A large part of the rationale for restricting controversial speech on campus in the present lies in a desire to protect students—from hate speech, speech “violence,” misinformation, and any feelings of discomfort, alienation, or marginalization. When the Harvard community debated an invitation to its alum Charles Murray, one member of the faculty equated free speech on campus with “the rights of white men and conservatives to disrespect, insult, bait, and degrade everyone else.” Others have cited the rising financial costs when universities and colleges host controversial speakers. UC Berkeley reportedly spent $600,000 on security for Ben Shapiro, who was invited by the Berkeley College Republicans in 2017. Left unsaid is that Shapiro’s price tag pales in comparison to the school’s $25 million annual budget for “equity and inclusion.”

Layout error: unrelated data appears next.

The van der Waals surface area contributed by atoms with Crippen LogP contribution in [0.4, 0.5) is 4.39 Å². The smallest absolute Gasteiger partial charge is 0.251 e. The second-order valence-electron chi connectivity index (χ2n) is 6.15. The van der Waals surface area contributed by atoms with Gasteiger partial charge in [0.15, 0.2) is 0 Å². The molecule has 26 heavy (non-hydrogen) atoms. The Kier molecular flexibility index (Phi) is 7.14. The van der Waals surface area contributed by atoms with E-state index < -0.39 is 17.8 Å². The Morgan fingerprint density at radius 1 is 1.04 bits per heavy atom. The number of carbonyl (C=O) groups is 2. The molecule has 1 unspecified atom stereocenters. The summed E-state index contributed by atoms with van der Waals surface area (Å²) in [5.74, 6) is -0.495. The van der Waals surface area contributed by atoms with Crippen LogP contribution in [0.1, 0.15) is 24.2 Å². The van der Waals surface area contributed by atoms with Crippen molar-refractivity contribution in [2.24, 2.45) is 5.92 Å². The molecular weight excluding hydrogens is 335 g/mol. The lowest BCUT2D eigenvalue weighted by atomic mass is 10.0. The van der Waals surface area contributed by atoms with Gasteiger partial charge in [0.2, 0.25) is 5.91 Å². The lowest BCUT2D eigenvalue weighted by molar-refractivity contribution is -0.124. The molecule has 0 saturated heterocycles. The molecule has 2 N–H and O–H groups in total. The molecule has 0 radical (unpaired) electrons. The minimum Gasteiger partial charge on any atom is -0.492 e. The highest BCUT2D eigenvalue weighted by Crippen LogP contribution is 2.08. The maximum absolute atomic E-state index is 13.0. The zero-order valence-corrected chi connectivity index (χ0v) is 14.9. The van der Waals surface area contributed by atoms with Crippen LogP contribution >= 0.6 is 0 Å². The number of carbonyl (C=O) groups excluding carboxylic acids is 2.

If American higher education continues its leftward lurch undeterred, and its leaders increasingly give in to the mob’s woke fragility, the financial cost of platforming controversial speakers will only get higher. More young students will be incited to shout speakers down or even use violence to stop their compatriots from hearing politically incorrect ideas.
More importantly, colleges and universities will be doing young Americans a huge disservice by deciding for them which speeches are appropriate on campuses and filtering the variety of opinions available using subjective tools. President and CEO of FIRE Greg Lukianoff and social psychologist Jonathan Haidt offer an important retort in their book The Coddling of the American Mind:
“The more we strive for perfect safety, the harder it is to venture out into the world and learn its lessons. Children are thus unprepared to deal with people who hold ideas inimical to the ones they have been taught. College and life beyond it are filled with different ideas; it’s a mistake to shield students from such controversy. Instead, they should learn how to listen to and debate with new and uncomfortable ideas.”